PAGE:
Restraining Order

Obama's been wise to not get involved in Syria. But now comes the tricky part.

It now seems virtually inevitable that the United States will be launching a military strike against the Syrian regime in response to its alleged use of chemical weapons. The contours of this planned strike seem increasingly clear, as well: several days of bombing of military targets and perhaps chemical weapons facilities. That means it should look a lot like Operation Desert Fox, the December 1998 airstrikes against alleged Iraqi weapons of mass destruction (WMD) sites, and not like the actions against Kosovo or Libya.

The rumored air strikes would drag the United States across a major threshold of direct military involvement, without any serious prospect of ending the conflict or protecting Syrian civilians (at least from non-chemical attacks). They likely would not accomplish more than momentarily appeasing the whimsical gods of credibility. The attack would almost certainly lack a Security Council mandate. Meanwhile, the response from Arab public opinion to another U.S. military intervention has been predictably hostile; even the very Arab leaders who have been aggressively pushing for such military action are refraining from openly supporting it. And nobody really believes that such strikes will actually work.

But it could be worse. The real test of the U.S. air strikes in Syria will be whether they preempt or accelerate moves toward an intervention aimed at regime change, which would drag the United States inexorably into a quagmire. U.S. President Barack Obama's manifest determination not to get pulled down that slippery slope and his understanding of the implausibility of a successful limited intervention suggest that he believes that he can resist allowing the air strikes to trap America in the Syrian civil war. Let's hope he's right.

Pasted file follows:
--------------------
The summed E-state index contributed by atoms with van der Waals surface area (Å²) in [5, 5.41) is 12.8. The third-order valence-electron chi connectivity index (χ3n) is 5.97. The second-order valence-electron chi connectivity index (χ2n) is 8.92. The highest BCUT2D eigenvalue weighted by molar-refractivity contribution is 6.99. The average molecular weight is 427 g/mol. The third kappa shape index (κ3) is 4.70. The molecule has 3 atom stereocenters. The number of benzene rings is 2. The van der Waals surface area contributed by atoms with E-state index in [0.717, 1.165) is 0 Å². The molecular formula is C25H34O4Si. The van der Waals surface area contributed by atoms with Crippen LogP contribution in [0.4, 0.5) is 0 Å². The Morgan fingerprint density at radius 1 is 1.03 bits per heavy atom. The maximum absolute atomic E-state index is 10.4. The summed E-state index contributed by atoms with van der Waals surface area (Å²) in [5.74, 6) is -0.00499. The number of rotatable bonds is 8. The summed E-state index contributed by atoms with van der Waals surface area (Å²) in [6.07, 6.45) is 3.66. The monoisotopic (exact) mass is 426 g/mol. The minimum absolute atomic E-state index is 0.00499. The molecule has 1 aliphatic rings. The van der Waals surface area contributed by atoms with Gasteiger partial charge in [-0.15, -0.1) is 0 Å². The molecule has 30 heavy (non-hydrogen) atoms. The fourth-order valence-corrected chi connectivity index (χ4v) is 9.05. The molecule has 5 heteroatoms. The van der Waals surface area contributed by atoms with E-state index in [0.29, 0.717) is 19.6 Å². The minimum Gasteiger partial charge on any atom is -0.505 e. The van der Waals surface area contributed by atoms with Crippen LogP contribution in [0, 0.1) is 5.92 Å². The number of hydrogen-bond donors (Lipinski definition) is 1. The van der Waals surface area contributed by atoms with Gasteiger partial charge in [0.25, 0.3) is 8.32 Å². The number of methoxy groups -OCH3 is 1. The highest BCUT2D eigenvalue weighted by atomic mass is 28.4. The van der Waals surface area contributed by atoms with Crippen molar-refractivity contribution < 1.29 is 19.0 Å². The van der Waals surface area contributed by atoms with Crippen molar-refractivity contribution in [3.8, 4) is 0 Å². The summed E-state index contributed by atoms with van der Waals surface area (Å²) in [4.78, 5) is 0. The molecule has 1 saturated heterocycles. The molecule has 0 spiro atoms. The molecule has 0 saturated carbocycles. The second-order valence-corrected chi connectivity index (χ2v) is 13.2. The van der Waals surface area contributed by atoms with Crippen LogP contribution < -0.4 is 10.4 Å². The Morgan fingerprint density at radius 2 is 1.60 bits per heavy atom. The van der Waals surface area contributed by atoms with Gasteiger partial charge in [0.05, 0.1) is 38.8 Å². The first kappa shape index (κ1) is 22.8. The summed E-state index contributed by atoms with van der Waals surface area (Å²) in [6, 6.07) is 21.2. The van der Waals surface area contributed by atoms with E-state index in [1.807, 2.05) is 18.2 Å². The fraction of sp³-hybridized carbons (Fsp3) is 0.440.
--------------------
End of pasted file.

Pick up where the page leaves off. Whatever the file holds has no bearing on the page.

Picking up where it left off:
The debate about Obama's Syria policy has too often been framed around the supposed existence of plausible options for ending the war through a limited military intervention -- if only the president showed more backbone. Nonsense. If there were easy options for ending Syria's bloodbath and delivering on the president's public aspiration to see President Bashar al-Assad gone, the administration would have taken them long ago. There are not.

Gen. Martin Dempsey's authoritative analysis of military options in response to Sens. John McCain (R-AZ) and Carl Levin (D-MI) made painfully clear the Pentagon's understanding of the likely costs and risks of limited military intervention. None of those have changed in the last month. Indeed, this is one of the greatest differences from the run-up to Iraq: Instead of politicized intelligence minimizing the likely costs and risks of a war already decided on, Dempsey and the White House are honestly assessing and communicating the costs of a Syrian war. No wonder McCain is outraged.

Washington suffers no shortage of suggestions for getting more deeply involved in Syria's civil war. Over the last year and a half, I've read dozens of think tank reports and thousands of op-eds urging U.S. military intervention in some form, from no-fly zones to arming the opposition to air campaigns. Not one has made a remotely plausible case that these limited means will resolve the war in ways favorable to Syrians, the region, or America. The honest ones admit that limited intervention is a wedge toward mission creep (as if Iraq had not proven that full-scale intervention is bound to fail). The rest rely on an alarming series of best-case assumptions that fall apart on close inspection. Seriously, when was the last time any best case scenario actually materialized in the Middle East?

From what I've seen and heard in countless public and private settings over the last two years, Obama and his team have thoroughly examined all of these ideas and more. Their hesitation is based on a well-founded recognition of the implausibility of these proposals for limited intervention. And it's not like they haven't tried. The administration has spent many long months trying to engineer a viable Syrian opposition, pushing for a diplomatic process, jawboning erstwhile allies to stop working at cross-purposes by competitively funding local proxies, assessing the prospects of military options, and trying to plan for what comes next. Assad's presumed use of chemical weapons has transformed the demand for action, but not the strategic analysis underlying America's painful policy choices.